Cancer, Coffee and Cookies

Luckily I am an optimist.

Gotten a checkup lately?

This has been a challenging summer for both my business and for my health.

I can fix my business but will have to trust Lady Luck and some professional advice when it comes to my health.

In late July I received a call from my doctors that I needed to come in immediately.  My scans indicated that I probably had cancer in my left lung. When I met with the consulting thoracic surgeon he was polite, calm and very businesslike. My wife was with me as he kept it simple: “Mr. Golden, you have cancer in the lung. We do not know what kind it is and it doesn’t really matter. We will take it out next week and come up with a treatment plan afterwards.”

Luckily I am an optimist.

My lung surgery was on August 7th and I really do not remember much about it other than being prepared for surgery and then waking up in the intensive care unit. For four days I lived life with a hose stuck in my stomach running up to my chest to keep things in order. The surgery did not hurt but that damned chest hose certainly did.

A long story made short: In May 2011 I underwent surgery for BSCC cancer, which is a very, very rare cancer. Doctors told me that I was incredibly lucky after the surgery.  They had removed it all with clean margins to make sure that they got it all, said my doctor who was and is a very caring surgeon. Two years of almost monthly check ups said that the cancer was indeed gone.

Research says different. The BSCC cancer always, always returns. It has almost no symptoms and there is not really a treatment protocol known to work. Eventually it comes again for you … and your only defense is to stay constantly aware of possible symptoms for almost any kind of cancer and to get constant checkups. I was just completing my two year checkup for the 2011 cancer when they found a new recurrence in my lung. It is a migratory cancer. You never know where it will appear next.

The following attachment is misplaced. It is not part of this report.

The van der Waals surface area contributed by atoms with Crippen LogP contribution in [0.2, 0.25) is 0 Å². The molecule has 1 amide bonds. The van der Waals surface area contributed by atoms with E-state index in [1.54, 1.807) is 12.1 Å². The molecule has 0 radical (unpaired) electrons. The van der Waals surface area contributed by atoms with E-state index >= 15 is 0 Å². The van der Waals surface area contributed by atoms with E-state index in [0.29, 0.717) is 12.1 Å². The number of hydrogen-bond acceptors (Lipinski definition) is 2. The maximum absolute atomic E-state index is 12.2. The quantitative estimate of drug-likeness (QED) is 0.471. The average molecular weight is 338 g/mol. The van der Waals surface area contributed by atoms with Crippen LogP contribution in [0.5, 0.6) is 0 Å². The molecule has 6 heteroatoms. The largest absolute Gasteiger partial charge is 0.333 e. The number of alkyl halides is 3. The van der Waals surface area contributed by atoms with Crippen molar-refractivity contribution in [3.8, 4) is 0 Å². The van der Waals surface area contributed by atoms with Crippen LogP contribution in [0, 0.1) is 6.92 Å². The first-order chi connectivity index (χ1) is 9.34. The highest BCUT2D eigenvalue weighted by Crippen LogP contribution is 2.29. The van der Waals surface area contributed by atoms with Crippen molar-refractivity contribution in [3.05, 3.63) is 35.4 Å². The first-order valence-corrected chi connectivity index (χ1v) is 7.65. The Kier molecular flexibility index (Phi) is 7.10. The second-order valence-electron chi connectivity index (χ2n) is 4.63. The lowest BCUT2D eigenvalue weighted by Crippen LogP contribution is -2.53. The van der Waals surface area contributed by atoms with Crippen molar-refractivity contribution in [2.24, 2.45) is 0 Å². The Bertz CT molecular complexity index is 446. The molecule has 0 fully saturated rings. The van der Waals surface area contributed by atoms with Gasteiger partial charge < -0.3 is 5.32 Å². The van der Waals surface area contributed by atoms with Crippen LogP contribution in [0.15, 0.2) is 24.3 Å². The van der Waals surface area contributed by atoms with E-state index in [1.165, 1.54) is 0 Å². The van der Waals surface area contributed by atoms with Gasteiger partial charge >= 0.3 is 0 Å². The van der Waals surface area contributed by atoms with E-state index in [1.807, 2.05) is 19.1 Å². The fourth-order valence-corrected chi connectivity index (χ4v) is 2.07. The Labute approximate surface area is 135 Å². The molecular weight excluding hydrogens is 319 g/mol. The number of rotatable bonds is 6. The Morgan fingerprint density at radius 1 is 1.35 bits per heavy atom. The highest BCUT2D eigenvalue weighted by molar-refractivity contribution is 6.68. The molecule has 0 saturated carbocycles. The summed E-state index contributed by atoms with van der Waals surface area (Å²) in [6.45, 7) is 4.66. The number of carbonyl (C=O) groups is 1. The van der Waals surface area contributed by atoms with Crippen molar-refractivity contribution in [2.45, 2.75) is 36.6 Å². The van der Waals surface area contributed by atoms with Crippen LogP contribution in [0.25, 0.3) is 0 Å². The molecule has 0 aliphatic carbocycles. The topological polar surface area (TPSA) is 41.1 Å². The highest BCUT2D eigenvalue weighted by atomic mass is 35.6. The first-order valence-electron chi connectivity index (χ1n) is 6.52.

Luckily I am an optimist.

Doctors felt good about having gotten all of my cancer removed in 2011 and did not recommend chemo. Radiation treatment is out of the question as it is believed that the cancer was caused by overexposure to radiation to begin with. Radiation aggravates and just increases the recurrence rate. Chemo is on the menu this time.

This time we are taking no chances. I will begin chemo in early September. Doctors are still debating what kind might work best for me. None are known to work effectively. The idea with taking chemo this time:  it may not help but what can it hurt when combating a cancer that is relentless. Maybe we can slow its return or slow its growth when it does return.

As for cookies and caffeine: cancer loves sugar. I had altered my eating habits before but this time around I am doubling down on the cancer prevention diet. As for coffee, it is important for cancer survivors to keep their Ph in balance. Coffee can alter your Ph — for now I have these cool little Ph strips that keep me aware of my body’s chemical balance, or imbalance. I can give up cookies but coffee is staying on the menu. It is a way of life for me.

Luckily I am an optimist. For a second time I have overcome cancer in the shortterm and should be able to return to a full and active life … with a cup of coffee in one hand and a checkup scheduler in the other.

Smile. Life happens. I have no complaints. It has been good to me so far. I only see good yet to come.

Gotten a checkup lately?

8 thoughts on “Cancer, Coffee and Cookies”

  1. You ARE an Optimist! …and don’t think for one second that positive outlook hasn’t played a role in your recovery.

    I’m glad you’re writing this out. You are an inspiration to many. Thank you for sharing your story and thank your family for sharing you with us!

  2. Ok… No more cookies. The coffee pot is always on at my front porch!

    Think I’ll get a check-up. Thanks for sharing. Your hard lessons help the rest of us a lot.

  3. Bill, thank you for writing this. I am so sorry you are having this struggle, but am glad you have your wife and good friends to support you and that you can still have coffee!

  4. You’re wonderful for sharing. Hopefully all goes well and others are aided by your example and efforts to educate.

    The world needs great teachers and while that hasn’t been your exact job title in life, it seems to be your personality.

  5. Billie,

    Thanks for the update and I agree with Connie-being optimistic is a good weapon. Some of the new chemo is more targeted and perhaps fewer side effects. When Carrie went through hers, she always had a Mexican lunch. May nit work for everyone but she said something in the meal helped keep things calm. If, as many do, you lose your ALL your hair, it is hard to look surprised without any eyebrows ( my wife’s observation).

    Thanks for sharing this very personal information-you remain I our prayers.

    George

    1. Work + healthcare is very important.

      Part of my bigger story is that if I had not served and retired from the military is that I probably would be dead already. I found out in the late 90s that insurers had declared me as having a ‘preexisting condition’ … without prompt and focused healthcare my cancer would probably not have been caught either time and if it was I would not have gotten the treatment that I needed.

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